MNHS site has historic Sleepy Eye newspapers

Courtesy of the Schroepfer-Bertrand Research Fund
Sleepy Eye Herald-Dispatch

The Schroepfer-Bertrand Research Fund, in conjunction with the Minnesota Historical Society (MNHS), is pleased to announce the completion of phase one of the Sleepy Eye newspapers digitization project and the successful launch of phase two.

Phase one included all available issues of the Farmer’s Criterion (a November 1875 issue), the Sleepy Eye Wide-Awake (a July 1879 issue), the Brown County Pioneer (three issues from 1881), the Brown County Republican (83 issues from 1881-83), the Sleepy Eye Dispatch (945 issues from 1890 to 1908), the Sleepy-Eye Herald (1,359 issues from 1882-1908), the Sleepy-Eye Herald-Dispatch (730 issues from 1908-25), and the Sleepy Eye Progressive (471 issues from 1916-25). As of the end of August, some 31,000 Sleepy Eye newspaper pages were available for free Internet access, searching and printing via the MNHS’s Digital Newspaper Hub (the Hub). Despite COVID-19 related delays, the MNHS completed phase one a month ahead of schedule.

The Sleepy Eye Digital Newspaper team at the Minnesota History Center, from left: Michael Peterson, Andrew Romitti, Tyler Kinsella, Jillian Odland, Anne Levin, Scott Rosales and project donor Mark Schroepfer.

Phase two covers Sleepy Eye newspapers published from 1926 through 1963, specifically the Sleepy Eye Herald-Dispatch (1936-63) and the Sleepy Eye Progressive (1926-42). Unlike phase one, phase two involves years in which newspapers may, or may not, be still protected by copyright. Thus, phase two required an additional due diligence research step.

This step, endorsed in 2016 for the National Digital Newspaper Program by the National Endowment for the Humanities, was subsequently adopted and formalized by the MNHS. It consists of researching subject newspapers and copyright renewal records to assure the newspapers themselves are in the public domain and, if they included third-party content, that content is either in the public domain, or constitutes a minimal portion of the newspaper. The MNHS completed this research earlier this year and cleared the phase two Sleepy Eye newspapers for digitization and uploading to the Hub.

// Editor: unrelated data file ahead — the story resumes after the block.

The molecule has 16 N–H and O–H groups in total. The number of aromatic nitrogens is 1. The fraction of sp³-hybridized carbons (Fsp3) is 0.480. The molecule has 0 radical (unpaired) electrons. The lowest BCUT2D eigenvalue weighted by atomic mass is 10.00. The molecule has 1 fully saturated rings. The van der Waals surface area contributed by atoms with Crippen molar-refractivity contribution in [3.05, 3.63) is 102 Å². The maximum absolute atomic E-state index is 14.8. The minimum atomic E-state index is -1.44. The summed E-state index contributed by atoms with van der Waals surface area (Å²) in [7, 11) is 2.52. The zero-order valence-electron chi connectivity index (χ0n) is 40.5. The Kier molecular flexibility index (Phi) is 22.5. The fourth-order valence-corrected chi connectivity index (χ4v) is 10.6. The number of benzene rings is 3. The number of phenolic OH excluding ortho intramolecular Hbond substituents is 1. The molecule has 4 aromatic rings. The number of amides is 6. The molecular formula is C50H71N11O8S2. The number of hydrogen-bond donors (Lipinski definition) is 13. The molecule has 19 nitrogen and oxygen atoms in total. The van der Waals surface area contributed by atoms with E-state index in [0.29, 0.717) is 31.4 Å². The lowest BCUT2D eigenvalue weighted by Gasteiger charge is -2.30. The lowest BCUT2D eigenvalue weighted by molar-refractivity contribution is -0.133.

Phase two is well underway. The MNHS uploaded Sleepy Eye Herald-Dispatch newspapers from 1926 through 1939 to the Hub in mid-September. Additional upload batches are scheduled across the next several months until phase two is completed during the first months of 2022, when some 67,000 pages of Sleepy Eye newspapers will be available at no cost via the Hub.

Sleepy Eye newspapers have been well received on the Hub. Despite being an incomplete work-in-progress, Sleepy Eye newspapers have received some 5,500 page views during their first 10 months on the Hub, ranking in the top 10% of the more than 300 towns represented. The finished project will include eighty-two complete years of Sleepy Eye newspaper publications – the most of any town on the Hub.

Anne Levin, Digital Newspaper Manager for the MNHS, has assembled a talented team of professionals for the Sleepy Eye project including: Jillian Odland - project lead, Scott Rosales – microfilm scanning and quality assurance, Michael Peterson – digital processing and quality assurance, Andrew Romitti and Tyler Kinsella – digital processing and print newspaper imaging. This team is doing a terrific job converting uneven-quality microfilm images to the high-quality, searchable digital images of Sleepy Eye newspaper archives now on the Hub. Their skills and talent illustrate why the MNHS is among the nation’s top historical digital newsprint producers.

Pictured in the lower level work area of the Minnesota Historical Society History Center in St. Paul, Andrew Romitti is using docWorks software to apply optical character recognition to newspaper pages.
Sleepy Eye newspaper team member Tyler Kinsella is shown using a WideTek 36DS two-sided, 36-inch wide paper scanner.
Scott Rosalespoints out how he is using a Mekel Mach 12 high-volume, microfilm scanner to prepare digital images of Sleepy Eye Herald-Dispatch newspaper pages.

Free public Internet access to historic newspapers provides a major assist to researchers of all backgrounds and locations. If you are interested in learning more about the MNHS’s Digital Newspaper Hub initiative, or how to provide general or specific project support, or obtain additional contact information, please view the Newspaper Hub’s “Frequently Asked Questions” page at

This project was made possible through funding provided by the Schroepfer-Bertrand Research Fund from Mark and Jean Schroepfer. Mark is a retired business executive residing in Western Wisconsin. He attended St Mary’s School from eighth grade until his graduation in 1965.